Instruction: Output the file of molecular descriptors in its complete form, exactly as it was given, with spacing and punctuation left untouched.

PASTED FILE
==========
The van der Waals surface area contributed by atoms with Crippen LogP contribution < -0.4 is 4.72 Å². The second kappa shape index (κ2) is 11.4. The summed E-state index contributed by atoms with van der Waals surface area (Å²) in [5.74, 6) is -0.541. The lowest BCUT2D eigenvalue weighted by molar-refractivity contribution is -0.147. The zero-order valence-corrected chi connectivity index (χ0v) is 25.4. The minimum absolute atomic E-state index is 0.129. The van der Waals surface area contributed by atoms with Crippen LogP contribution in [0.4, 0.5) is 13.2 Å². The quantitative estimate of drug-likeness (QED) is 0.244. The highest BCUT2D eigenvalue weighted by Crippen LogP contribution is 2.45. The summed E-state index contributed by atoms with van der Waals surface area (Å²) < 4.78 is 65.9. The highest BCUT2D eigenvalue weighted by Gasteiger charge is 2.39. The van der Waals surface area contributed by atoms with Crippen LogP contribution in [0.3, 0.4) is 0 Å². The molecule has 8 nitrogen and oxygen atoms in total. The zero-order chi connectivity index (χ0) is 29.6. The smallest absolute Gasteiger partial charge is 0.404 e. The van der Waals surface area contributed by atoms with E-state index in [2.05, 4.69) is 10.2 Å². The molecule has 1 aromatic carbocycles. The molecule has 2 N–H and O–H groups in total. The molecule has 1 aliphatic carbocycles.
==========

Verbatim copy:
The van der Waals surface area contributed by atoms with Crippen LogP contribution < -0.4 is 4.72 Å². The second kappa shape index (κ2) is 11.4. The summed E-state index contributed by atoms with van der Waals surface area (Å²) in [5.74, 6) is -0.541. The lowest BCUT2D eigenvalue weighted by molar-refractivity contribution is -0.147. The zero-order valence-corrected chi connectivity index (χ0v) is 25.4. The minimum absolute atomic E-state index is 0.129. The van der Waals surface area contributed by atoms with Crippen LogP contribution in [0.4, 0.5) is 13.2 Å². The quantitative estimate of drug-likeness (QED) is 0.244. The highest BCUT2D eigenvalue weighted by Crippen LogP contribution is 2.45. The summed E-state index contributed by atoms with van der Waals surface area (Å²) < 4.78 is 65.9. The highest BCUT2D eigenvalue weighted by Gasteiger charge is 2.39. The van der Waals surface area contributed by atoms with Crippen LogP contribution in [0.3, 0.4) is 0 Å². The molecule has 8 nitrogen and oxygen atoms in total. The zero-order chi connectivity index (χ0) is 29.6. The smallest absolute Gasteiger partial charge is 0.404 e. The van der Waals surface area contributed by atoms with E-state index in [2.05, 4.69) is 10.2 Å². The molecule has 1 aromatic carbocycles. The molecule has 2 N–H and O–H groups in total. The molecule has 1 aliphatic carbocycles.